New Field Guide Links Local Geologic History to Water Resources

Water resources are a regular topic of conversation in southwest Georgia, especially in the Dougherty Plain region, an area where unique natural ecosystems share water with some of the most productive agricultural areas in the state. This shared water comes from the Upper Floridan Aquifer, a natural underground reservoir that buffers crops and ecosystems from droughts. Whether the water from “The Floridan” is used for irrigating crops during a short dry spell or for maintaining fish and mussel populations during a severe drought, it’s important to understand the inner workings of this system, its capacity, and its limits.

The Jones Center at Ichauway sits in the middle of this region, and recently released a new publication detailing how water from the Floridan interacts with the land surface. Produced in collaboration with Louisiana State University, “Field Guide to the Hydrogeology of Ichauway” takes a deep dive into the workings of this system. The guide uses easily observed land features as examples where geology and hydrology come together. As it turns out, the present situation in this region is founded on millions of years of history that shaped the landscape. This geologic history continues to control how water moves within and through the area.

The Dougherty Plain is a “karst” system, which is defined by limestone bedrock and landscape features resulting from dissolved rock. Ichauway itself has abundant small sinkholes, lime-sink wetlands, and small springs bubbling up from the bottom of the nearby Flint River. Another common feature of karst areas is caves, which are not present on Ichauway, but can be found in nearby Albany, GA. These features help identify the area as active karst.

This field guide centers around a driving tour of Ichauway with stops that explore the rocks, sinkholes, wetlands, and creeks on the property. Along the way, the guide touches on the theory of why the land developed in this manner, and how that affects water movement today. A simple field chemical test on an exposed rock shows the composition to be limestone. Fossils demonstrate the age of the visible rocks to be ~30-million-year-old Ocala limestone. This is the rock formation that holds and defines the Floridan Aquifer. Finally, remote sensing technologies like LiDAR (Light Detection and Ranging) and GPR (ground penetrating radar) are used to see features and patterns in the landscape that aren’t apparent to the naked eye.

While the field guide is focused on Ichauway, many of the observations apply to the Dougherty Plain as a whole, and to other karst systems. “Ichauway was a great location to investigate the subsurface karst and relate them to the hydrology of the Dougherty Plain,” says the guide’s lead author, Dr. Joe Honings. Dr. Honings developed the guide as a graduate student and now works at the Iowa Geological Survey.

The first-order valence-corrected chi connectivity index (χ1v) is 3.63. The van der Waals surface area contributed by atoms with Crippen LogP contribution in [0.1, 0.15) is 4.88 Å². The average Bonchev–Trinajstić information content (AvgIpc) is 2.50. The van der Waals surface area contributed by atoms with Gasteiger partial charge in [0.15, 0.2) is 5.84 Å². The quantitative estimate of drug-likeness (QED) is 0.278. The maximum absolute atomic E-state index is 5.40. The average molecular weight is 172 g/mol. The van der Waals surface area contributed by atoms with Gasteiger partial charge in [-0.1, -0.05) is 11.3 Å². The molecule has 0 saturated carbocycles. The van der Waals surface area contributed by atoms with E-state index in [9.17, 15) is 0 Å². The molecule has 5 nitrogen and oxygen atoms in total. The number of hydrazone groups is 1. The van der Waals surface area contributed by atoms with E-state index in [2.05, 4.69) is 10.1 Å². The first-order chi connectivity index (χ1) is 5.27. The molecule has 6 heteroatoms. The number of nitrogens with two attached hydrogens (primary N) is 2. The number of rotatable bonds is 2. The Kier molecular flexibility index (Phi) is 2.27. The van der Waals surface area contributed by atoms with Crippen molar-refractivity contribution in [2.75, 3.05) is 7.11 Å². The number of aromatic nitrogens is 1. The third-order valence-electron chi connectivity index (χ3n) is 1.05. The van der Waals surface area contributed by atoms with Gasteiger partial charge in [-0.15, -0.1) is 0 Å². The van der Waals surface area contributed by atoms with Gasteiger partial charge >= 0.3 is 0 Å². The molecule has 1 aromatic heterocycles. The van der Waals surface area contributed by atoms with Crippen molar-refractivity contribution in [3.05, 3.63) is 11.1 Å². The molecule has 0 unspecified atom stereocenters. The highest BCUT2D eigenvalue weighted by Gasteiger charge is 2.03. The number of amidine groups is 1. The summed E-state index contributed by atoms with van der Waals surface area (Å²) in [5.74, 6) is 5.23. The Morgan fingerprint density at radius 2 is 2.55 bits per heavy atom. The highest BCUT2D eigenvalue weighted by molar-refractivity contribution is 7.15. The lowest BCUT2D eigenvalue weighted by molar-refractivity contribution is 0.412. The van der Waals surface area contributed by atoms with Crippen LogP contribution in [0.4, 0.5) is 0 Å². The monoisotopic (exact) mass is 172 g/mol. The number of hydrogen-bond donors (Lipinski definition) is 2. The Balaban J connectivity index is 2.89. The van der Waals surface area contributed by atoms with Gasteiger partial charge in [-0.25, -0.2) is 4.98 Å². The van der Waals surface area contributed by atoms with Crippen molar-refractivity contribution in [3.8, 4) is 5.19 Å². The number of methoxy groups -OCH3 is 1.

“The heterogeneity of karst systems makes them difficult to characterize. We were able to target key areas to investigate the subsurface based on aerial imagery and previous research from The Jones Center. It was an awesome experience to do this work in a natural setting. I hope our work serves as a foundation for future hydrologic research in the Dougherty Plain,” he adds. Over time, the field guide will be used to educate and inspire new studies of hydrogeology at Ichauway and in the surrounding landscape.

Dr. Steven Brantley, who co-authored the publication, is an ecohydrologist at The Jones Center who studies the hydrologic cycle in southwest Georgia. Brantley commented, “this publication is just scratching the surface of how water moves around the landscape. We hope it will show visitors and potential collaborators just how complex hydrology is in this region. This complexity is a challenge for managers, but it also offers great opportunities for scientists to study hydrogeology in an ecologically and economically important region.”

Looking east from the bank of Ichawaynochaway Creek when water levels are low reveals an Ocala Limestone outcrop overhanging the creek. Such formations result from the dissolution of limestone and these cavities continue into the bank. Photo by Steven Brantley
A GPR (ground-penetrating radar) unit, which uses radar waves to detect underground anomalies, sits in one of the many sinkholes near Ichawaynochaway Creek. Many of these sinkholes formed as recently as the 1990s during two major flood events that helped scour out underground passages. Photo by Joe Honings

Media Contact

Rachel McGuire, The Jones Center at Ichauway,  

Expert Contacts

Joseph Honings, PhD, Iowa Geological Survey,  

Steven T. Brantley, PhD, The Jones Center at Ichauway,  


This field guide was produced with support from The Jones Center at Ichauway with funding from the Robert W. Woodruff Foundation. Additional funding for Dr. Honings came from LSU Geology & Geophysics, the Geological Society of America, Houston Energy, and Chevron.